Ohio: Last year, rumors persisted that best selling author J.D. Vance (R) was going to enter the Republican Senate primary. With state Treasurer Josh Mandel (R) and investment banker Michael Gibbons (R) already in the race, Mr. Vance decided not to become a candidate. When Mr. Mandel changed his plans due to his wife’s recently discovered health issue, the Vance drumbeat again began to roll. Now, with Rep. Jim Renacci (R-Wadsworth) hopping into the Senate race from the Governor’s campaign, Mr. Vance has again decided to bypass a 2018 political run. The winner of the now-presumed primary between Rep. Renacci and Mr. Gibbons faces two-term Sen. Sherrod Brown (D) in the general election.
Utah: Reports from the Beehive State indicate that former Republican presidential nominee and ex-Massachusetts Gov. Mitt Romney will announce his US Senate candidacy next week. Mr. Romney will be entering the race to replace retiring Sen. Orrin Hatch (R). Interestingly, it is believed that the presumed Senatorial candidate will bypass the Republican nominating convention and petition his way onto the primary ballot. With no major Republican expected to challenge Mr. Romney, this open seat race will likely be clinched the day he officially becomes a candidate.
CA-39: Remington Research conducted the first public poll in this Orange/Los Angeles County congressional district since veteran Rep. Ed Royce (R-Yorba Linda/Fullerton) announced his retirement. According to RR (1/10-11; 761 CA-39 likely voters), former state Assemblywoman Young Kim (R), who Mr. Royce has already endorsed, would lead a pair of Democrats in prospective general election pairings. Against lottery winner Gil Cisneros, Ms. Kim would lead 41-38%. Paired with physician Mai Khanh Tran, the Republican advantage would be a more substantial 42-33%. This campaign is expected to be highly competitive and will rank high on the national Democratic conversion target list.
CA-49: San Diego County Supervisor Kristin Gaspar (R-Encinitas) this week entered the open 49th District seat from which Rep. Darrell Issa (R-Vista) is retiring. Ms. Gaspar’s 3rd Supervisorial District captures all of the San Diego County coastal regions consistent with the 49th CD. Prior to her election to county office, she served as mayor and councilmember in the city of Encinitas. The open seat contest has attracted five Republicans and four Democrats, including 2016 Democratic general election participant Doug Applegate who attracted 49.7% of the vote against Mr. Issa. The race is rated a toss-up.
FL-27: Former Health and Human Services Secretary Donna Shalala is the latest Democrat reportedly considering entering the crowded primary battle to succeed retiring Rep. Ileana Ros-Lehtinen (R-Miami). After leaving the Clinton Administration, Ms. Shalala became president of the University of Miami, a position from which she retired in 2015. Already eight Democrats are vying for the party nomination, including two state legislators and a pair of local South Florida officials. Ms. Shalala would celebrate her 78th birthday soon after being sworn into office should she run and successfully win the seat.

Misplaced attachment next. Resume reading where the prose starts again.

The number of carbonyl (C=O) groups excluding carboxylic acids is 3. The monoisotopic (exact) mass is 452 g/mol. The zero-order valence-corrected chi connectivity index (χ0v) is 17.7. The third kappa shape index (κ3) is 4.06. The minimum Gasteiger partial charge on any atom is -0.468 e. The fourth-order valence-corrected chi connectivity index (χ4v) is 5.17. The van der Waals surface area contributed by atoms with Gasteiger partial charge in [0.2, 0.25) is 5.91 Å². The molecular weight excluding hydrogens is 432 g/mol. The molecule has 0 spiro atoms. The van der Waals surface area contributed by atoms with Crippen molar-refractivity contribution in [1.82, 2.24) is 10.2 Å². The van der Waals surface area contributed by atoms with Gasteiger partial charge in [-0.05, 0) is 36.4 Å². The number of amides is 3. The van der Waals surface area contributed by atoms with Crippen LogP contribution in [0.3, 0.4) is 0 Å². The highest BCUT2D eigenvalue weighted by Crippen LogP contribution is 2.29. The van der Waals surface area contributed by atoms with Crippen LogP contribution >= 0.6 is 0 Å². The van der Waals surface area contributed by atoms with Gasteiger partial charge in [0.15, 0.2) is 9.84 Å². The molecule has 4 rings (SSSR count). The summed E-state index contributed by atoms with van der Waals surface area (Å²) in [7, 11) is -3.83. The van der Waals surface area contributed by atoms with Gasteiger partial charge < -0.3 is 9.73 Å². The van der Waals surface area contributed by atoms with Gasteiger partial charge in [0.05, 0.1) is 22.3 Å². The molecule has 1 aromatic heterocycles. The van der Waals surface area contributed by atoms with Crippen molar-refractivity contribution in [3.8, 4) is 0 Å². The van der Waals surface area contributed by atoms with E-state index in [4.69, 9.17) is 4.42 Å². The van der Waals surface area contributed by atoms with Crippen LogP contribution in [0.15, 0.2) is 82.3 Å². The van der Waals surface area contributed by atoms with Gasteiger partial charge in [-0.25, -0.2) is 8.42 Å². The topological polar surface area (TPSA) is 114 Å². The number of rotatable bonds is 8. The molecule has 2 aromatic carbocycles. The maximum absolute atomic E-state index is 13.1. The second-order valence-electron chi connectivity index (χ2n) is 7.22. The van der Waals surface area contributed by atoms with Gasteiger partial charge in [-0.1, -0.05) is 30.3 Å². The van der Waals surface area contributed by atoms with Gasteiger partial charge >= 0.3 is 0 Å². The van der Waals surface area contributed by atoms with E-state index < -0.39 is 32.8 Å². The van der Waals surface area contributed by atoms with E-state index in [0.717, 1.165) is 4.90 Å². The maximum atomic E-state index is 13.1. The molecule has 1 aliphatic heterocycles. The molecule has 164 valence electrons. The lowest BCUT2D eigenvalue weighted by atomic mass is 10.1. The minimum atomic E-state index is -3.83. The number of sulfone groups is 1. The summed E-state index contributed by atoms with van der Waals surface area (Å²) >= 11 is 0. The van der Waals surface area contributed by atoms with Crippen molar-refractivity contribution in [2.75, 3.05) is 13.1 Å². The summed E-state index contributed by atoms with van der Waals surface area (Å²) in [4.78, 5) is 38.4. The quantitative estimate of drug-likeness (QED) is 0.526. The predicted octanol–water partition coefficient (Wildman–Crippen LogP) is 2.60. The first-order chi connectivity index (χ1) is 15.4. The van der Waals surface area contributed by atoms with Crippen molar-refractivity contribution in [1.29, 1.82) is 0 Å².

MI-13: Investment advisor John Conyers III, son of resigned Rep. John Conyers (D-Detroit), filed paperwork with the Federal Election Commission to establish a campaign committee for the special election to replace his father. The special schedule will run concurrently with the regular election calendar. The younger Conyers named his new congressional committee, “Conyers to Conyers.” Also in the field of candidates is his cousin, state Sen. Ian Conyers (D-Detroit). The Democrats will hold the seat in November, but whether or not a Conyers carries the day still remains to be decided.
NV-4: Nevada’s 4th Congressional District was created in 2011, after the 2010 census awarded the state a new district in reapportionment because of massive population growth. Since that time, the electorate has yet to re-elect an incumbent Congressman. With freshman incumbent Ruben Kihuen (D-Las Vegas) being forced into retirement because of sexual harassment accusations, the seat will be open in 2018, and two defeated incumbents are attempting political comebacks. As reported here last week, former Rep. Cresent Hardy (R-Mesquite) announced his candidacy.
This week, ex-Rep. Steven Horsford (D-Las Vegas) declared that he, too, will again become a congressional candidate. The former Congressman still faces serious Democratic primary opposition in the person of state Sen. Pat Spearman, who says she will not yield to Horsford. Assuming Horsford wins the Democratic nomination, the general election will feature a re-match of the 2014 campaign. This pairing would obviously result in one of the two returning to Washington.